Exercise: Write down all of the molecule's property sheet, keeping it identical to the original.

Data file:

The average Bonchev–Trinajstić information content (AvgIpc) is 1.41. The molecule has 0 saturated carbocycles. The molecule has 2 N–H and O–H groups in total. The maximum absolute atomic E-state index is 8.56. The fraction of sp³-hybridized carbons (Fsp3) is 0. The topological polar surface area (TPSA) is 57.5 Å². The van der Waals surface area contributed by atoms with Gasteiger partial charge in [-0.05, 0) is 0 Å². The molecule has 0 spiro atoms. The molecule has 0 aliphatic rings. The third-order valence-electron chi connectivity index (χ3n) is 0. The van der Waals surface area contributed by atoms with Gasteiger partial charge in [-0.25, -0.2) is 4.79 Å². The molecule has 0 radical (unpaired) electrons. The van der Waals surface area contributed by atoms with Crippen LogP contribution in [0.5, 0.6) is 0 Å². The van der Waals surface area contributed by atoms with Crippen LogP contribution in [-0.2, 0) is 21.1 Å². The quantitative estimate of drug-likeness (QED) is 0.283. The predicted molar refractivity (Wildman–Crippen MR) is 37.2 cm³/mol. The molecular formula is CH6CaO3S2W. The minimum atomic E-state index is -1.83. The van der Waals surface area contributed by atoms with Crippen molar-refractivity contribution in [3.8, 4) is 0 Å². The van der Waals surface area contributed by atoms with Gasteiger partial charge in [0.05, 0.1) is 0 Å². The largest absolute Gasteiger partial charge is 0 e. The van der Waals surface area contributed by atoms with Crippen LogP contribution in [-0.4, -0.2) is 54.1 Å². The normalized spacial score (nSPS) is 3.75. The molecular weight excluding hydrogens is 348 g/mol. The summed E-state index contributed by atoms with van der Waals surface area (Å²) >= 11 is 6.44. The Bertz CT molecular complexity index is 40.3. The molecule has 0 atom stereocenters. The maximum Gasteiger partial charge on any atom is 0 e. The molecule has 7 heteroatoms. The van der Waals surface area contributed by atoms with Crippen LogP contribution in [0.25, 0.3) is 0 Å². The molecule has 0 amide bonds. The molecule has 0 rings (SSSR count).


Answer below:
The average Bonchev–Trinajstić information content (AvgIpc) is 1.41. The molecule has 0 saturated carbocycles. The molecule has 2 N–H and O–H groups in total. The maximum absolute atomic E-state index is 8.56. The fraction of sp³-hybridized carbons (Fsp3) is 0. The topological polar surface area (TPSA) is 57.5 Å². The van der Waals surface area contributed by atoms with Gasteiger partial charge in [-0.05, 0) is 0 Å². The molecule has 0 spiro atoms. The molecule has 0 aliphatic rings. The third-order valence-electron chi connectivity index (χ3n) is 0. The van der Waals surface area contributed by atoms with Gasteiger partial charge in [-0.25, -0.2) is 4.79 Å². The molecule has 0 radical (unpaired) electrons. The van der Waals surface area contributed by atoms with Crippen LogP contribution in [0.5, 0.6) is 0 Å². The van der Waals surface area contributed by atoms with Crippen LogP contribution in [-0.2, 0) is 21.1 Å². The quantitative estimate of drug-likeness (QED) is 0.283. The predicted molar refractivity (Wildman–Crippen MR) is 37.2 cm³/mol. The molecular formula is CH6CaO3S2W. The minimum atomic E-state index is -1.83. The van der Waals surface area contributed by atoms with Crippen molar-refractivity contribution in [3.8, 4) is 0 Å². The van der Waals surface area contributed by atoms with Gasteiger partial charge in [0.05, 0.1) is 0 Å². The largest absolute Gasteiger partial charge is 0 e. The van der Waals surface area contributed by atoms with Crippen LogP contribution in [-0.4, -0.2) is 54.1 Å². The normalized spacial score (nSPS) is 3.75. The molecular weight excluding hydrogens is 348 g/mol. The summed E-state index contributed by atoms with van der Waals surface area (Å²) >= 11 is 6.44. The Bertz CT molecular complexity index is 40.3. The molecule has 0 atom stereocenters. The maximum Gasteiger partial charge on any atom is 0 e. The molecule has 7 heteroatoms. The van der Waals surface area contributed by atoms with Crippen LogP contribution in [0.25, 0.3) is 0 Å². The molecule has 0 amide bonds. The molecule has 0 rings (SSSR count).